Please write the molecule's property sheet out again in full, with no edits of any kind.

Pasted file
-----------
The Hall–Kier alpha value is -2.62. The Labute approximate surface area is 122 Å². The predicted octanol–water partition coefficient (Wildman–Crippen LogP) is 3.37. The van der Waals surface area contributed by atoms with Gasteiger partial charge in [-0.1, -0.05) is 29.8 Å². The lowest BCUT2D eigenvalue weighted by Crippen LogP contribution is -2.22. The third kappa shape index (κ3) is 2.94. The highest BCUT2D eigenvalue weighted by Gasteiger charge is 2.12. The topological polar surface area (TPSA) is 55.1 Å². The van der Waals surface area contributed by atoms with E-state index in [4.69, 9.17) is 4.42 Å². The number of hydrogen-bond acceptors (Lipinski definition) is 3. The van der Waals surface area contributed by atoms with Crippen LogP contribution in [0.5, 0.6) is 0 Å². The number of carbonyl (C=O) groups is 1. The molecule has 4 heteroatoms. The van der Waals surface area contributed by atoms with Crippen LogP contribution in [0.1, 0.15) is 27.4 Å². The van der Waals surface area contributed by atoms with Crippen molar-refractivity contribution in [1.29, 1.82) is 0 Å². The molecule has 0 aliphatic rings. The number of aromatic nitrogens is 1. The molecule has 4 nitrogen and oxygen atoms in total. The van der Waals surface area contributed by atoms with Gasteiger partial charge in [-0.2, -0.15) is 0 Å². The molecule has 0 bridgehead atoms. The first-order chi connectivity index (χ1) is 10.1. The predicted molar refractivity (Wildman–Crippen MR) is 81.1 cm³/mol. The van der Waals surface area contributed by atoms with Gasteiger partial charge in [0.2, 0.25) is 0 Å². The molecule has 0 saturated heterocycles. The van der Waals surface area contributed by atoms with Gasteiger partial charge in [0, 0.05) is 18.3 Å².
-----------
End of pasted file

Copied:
The Hall–Kier alpha value is -2.62. The Labute approximate surface area is 122 Å². The predicted octanol–water partition coefficient (Wildman–Crippen LogP) is 3.37. The van der Waals surface area contributed by atoms with Gasteiger partial charge in [-0.1, -0.05) is 29.8 Å². The lowest BCUT2D eigenvalue weighted by Crippen LogP contribution is -2.22. The third kappa shape index (κ3) is 2.94. The highest BCUT2D eigenvalue weighted by Gasteiger charge is 2.12. The topological polar surface area (TPSA) is 55.1 Å². The van der Waals surface area contributed by atoms with E-state index in [4.69, 9.17) is 4.42 Å². The number of hydrogen-bond acceptors (Lipinski definition) is 3. The van der Waals surface area contributed by atoms with Crippen LogP contribution in [0.5, 0.6) is 0 Å². The number of carbonyl (C=O) groups is 1. The molecule has 4 heteroatoms. The van der Waals surface area contributed by atoms with Crippen LogP contribution in [0.1, 0.15) is 27.4 Å². The van der Waals surface area contributed by atoms with Crippen molar-refractivity contribution in [1.29, 1.82) is 0 Å². The molecule has 0 aliphatic rings. The number of aromatic nitrogens is 1. The molecule has 4 nitrogen and oxygen atoms in total. The van der Waals surface area contributed by atoms with Gasteiger partial charge in [-0.2, -0.15) is 0 Å². The molecule has 0 bridgehead atoms. The first-order chi connectivity index (χ1) is 10.1. The predicted molar refractivity (Wildman–Crippen MR) is 81.1 cm³/mol. The van der Waals surface area contributed by atoms with Gasteiger partial charge in [0.2, 0.25) is 0 Å². The molecule has 0 saturated heterocycles. The van der Waals surface area contributed by atoms with Gasteiger partial charge in [0, 0.05) is 18.3 Å².